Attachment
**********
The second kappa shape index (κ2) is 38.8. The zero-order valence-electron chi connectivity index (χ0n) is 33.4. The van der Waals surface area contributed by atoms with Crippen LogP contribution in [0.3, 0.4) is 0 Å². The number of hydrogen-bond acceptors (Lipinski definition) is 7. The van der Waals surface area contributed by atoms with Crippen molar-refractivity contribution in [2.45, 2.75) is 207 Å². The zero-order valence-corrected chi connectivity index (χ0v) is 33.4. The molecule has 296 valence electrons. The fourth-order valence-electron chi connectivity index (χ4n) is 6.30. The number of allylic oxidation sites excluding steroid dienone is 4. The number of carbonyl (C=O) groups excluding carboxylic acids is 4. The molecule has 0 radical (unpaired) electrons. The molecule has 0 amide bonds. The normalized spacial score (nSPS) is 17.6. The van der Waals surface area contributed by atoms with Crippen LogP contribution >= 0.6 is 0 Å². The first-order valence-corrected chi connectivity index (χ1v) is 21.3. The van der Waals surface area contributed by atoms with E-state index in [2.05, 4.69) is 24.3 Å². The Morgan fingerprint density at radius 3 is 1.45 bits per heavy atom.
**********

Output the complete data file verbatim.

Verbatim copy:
The second kappa shape index (κ2) is 38.8. The zero-order valence-electron chi connectivity index (χ0n) is 33.4. The van der Waals surface area contributed by atoms with Crippen LogP contribution in [0.3, 0.4) is 0 Å². The number of hydrogen-bond acceptors (Lipinski definition) is 7. The van der Waals surface area contributed by atoms with Crippen molar-refractivity contribution in [2.45, 2.75) is 207 Å². The zero-order valence-corrected chi connectivity index (χ0v) is 33.4. The molecule has 296 valence electrons. The fourth-order valence-electron chi connectivity index (χ4n) is 6.30. The number of allylic oxidation sites excluding steroid dienone is 4. The number of carbonyl (C=O) groups excluding carboxylic acids is 4. The molecule has 0 radical (unpaired) electrons. The molecule has 0 amide bonds. The normalized spacial score (nSPS) is 17.6. The van der Waals surface area contributed by atoms with Crippen LogP contribution >= 0.6 is 0 Å². The first-order valence-corrected chi connectivity index (χ1v) is 21.3. The van der Waals surface area contributed by atoms with E-state index in [2.05, 4.69) is 24.3 Å². The Morgan fingerprint density at radius 3 is 1.45 bits per heavy atom.